Google’s flagship whale phone, “Shamu” as it was internally called, the Nexus 6 has been upon us for a couple months now. The release is at an odd time. This time of year there isn’t much in the way of new hardware. Come spring, though, it’s a mad race through summer and into the fall. That said, Google’s Nexus 6 marks a new journey for the Nexus program as it abandoned the mid-range(ish) hardware and affordable unlocked pricing for a more traditional method that involved hardware with more premium design and materials as well as playing nice with carriers and subsidies. It’s a great phone on paper no doubt. But is it right for you?
There’s no denying the size of the Nexus 6. It’s big. Huge, even. For everyone except those with larger hands, it’s going to be awkward to use one handed (if you even can at all) and require a more judicious, conscientious movements when shuffling your grip around. If you can manage to get past the size, the reward is pretty high.
The 5.96-inch 1440 x 2560 AMOLED display is nice, if not a tad over saturated and too warm. The Snapdragon 805 @ 2.7 GHz paired with an Adreno 420 GPU and 3 GB of RAM is certainly about as good as it currently gets. 32/64 GB of internal storage is spacious enough you shouldn’t have any problems, though the lack of SD card support is lamentable. Photo/video chops are seemingly better over the predecessor’s hardware as well thanks to a 13 megapixel rear and 2 megapixel front facing cameras. Finally, just about every wireless radio one could want is supported, including the latest 802.11ac WiFi standard.
Battery size: 3,220 mAh.
Yes. By all accounts, the Nexus 6 is a flagship device including size.
Most mid to higher end phones in 2014 performed well enough that real world usage was mostly the same from device to device. The only place the nitty gritty details were ever noticed was in synthetic benchmarks. While it’s useful to use such things to get some sort of rating system across phones as a whole, they never really tell the whole story.
For us at least, the Nexus 6 is a flawed gem. It is the Nexus device many have been wanting for a long time (higher quality materials and faster parts) but it comes with one big (subjective, admittedly) drawback – size.
It may seem silly to focus on one feature so much. But after the glitter and honeymoon effect wear off, it’s something you have to deal with day in and day out. As we’ve used the Nexus 6 over the last week and a half, we’ve found ourselves enjoying it slightly less each day, and instead reaching for our Nexus 5. It’s simply easier to use and not as much of a chore.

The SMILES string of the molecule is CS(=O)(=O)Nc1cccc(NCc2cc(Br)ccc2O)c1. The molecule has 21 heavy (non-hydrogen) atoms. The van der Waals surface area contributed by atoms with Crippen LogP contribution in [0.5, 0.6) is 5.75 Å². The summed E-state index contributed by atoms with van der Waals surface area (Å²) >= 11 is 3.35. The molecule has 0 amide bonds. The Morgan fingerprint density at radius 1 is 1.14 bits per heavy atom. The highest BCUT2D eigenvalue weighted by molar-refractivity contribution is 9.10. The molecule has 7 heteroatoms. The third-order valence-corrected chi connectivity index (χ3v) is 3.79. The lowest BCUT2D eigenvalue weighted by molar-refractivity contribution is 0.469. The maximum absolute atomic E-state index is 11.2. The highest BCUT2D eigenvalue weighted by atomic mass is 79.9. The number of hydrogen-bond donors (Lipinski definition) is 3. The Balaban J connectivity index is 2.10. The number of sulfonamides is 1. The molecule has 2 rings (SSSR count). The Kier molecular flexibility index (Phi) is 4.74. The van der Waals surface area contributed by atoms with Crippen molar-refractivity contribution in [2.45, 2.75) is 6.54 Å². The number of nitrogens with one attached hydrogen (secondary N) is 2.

The duality of it all is what really pulls at our heart strings. The underlying hardware is fantastic. Android has never felt faster. The Nexus 6 + Android 5.x Lollipop is the best combo Google has ever released. The camera is a step forward (though still trailing a number of 2014 flagships), battery life finally better than “abysmal” and speed can be had for days.
In the end, we find ourselves looking at the Nexus 6 and ultimately wishing for something else, either in the form of a Nexus 6 mini (and not a spec downgraded mini) or a revamped Nexus 5 v2.
In the end, the Nexus 6’s future with your will depend on one major thing — size — and whether or not you can adapt and live with it or not.
Previous Nexus devices have always suffered from, at best, awful battery life. One of the biggest reasons to root your Nexus device and install a custom ROM is to tweak the hell out of it to conserve every last electron in an effort to keep the phone alive and on. With the Nexus 6, we have to admit things are much improved. While you won’t be winning any records ala Sony and the Xperia Z3/v, the Nexus 6 is now finally usable. Combined with better battery life in general, Motorola and Google have designed the Nexus 6 with a quick charge feature that gets you from 0 back up to 100 in ~90 minutes, or if time is short, ~8 hours of additional runtime from just 15 minutes of charging — the best of both worlds.
Should you buy it
Here’s where it gets dicey. If you’re on a Nexus 5 currently, we’d be more inclined to say no, don’t upgrade. You see, the Nexus 5 was almost perfect. The sleek, soft-touch black casing fit nicely in the hand and looked awesome too boot. The hardware while not the newest or most efficient was (and still is with Lollipop) plenty fast. The only cons we could still harp on are battery life and camera performance.
If you’re on another device, then it becomes a lot more of a spec-to-spec comparison and some subjective reasoning at the end of the day. While you do get class leading specs and a Nexus device with pure Android, vs. other Android flagships, you lose some of the custom features such as HTC’s Sense UI or Samsung’s S-Pen features on their larger screened Note series. There’s also the removable battery/SD card camp that has been griping about the lack of the aforementioned features on Nexus devices for the last few years.
At the end of the day, we can’t say the Nexus 6 is a definitive “yes” purchase. That said, if you can get past the challenges of owning and using a phone this large, you won’t be sorry. It’s a true flagship device and awesome phone worth owning.
It's size is both it's biggest asset and worst flaw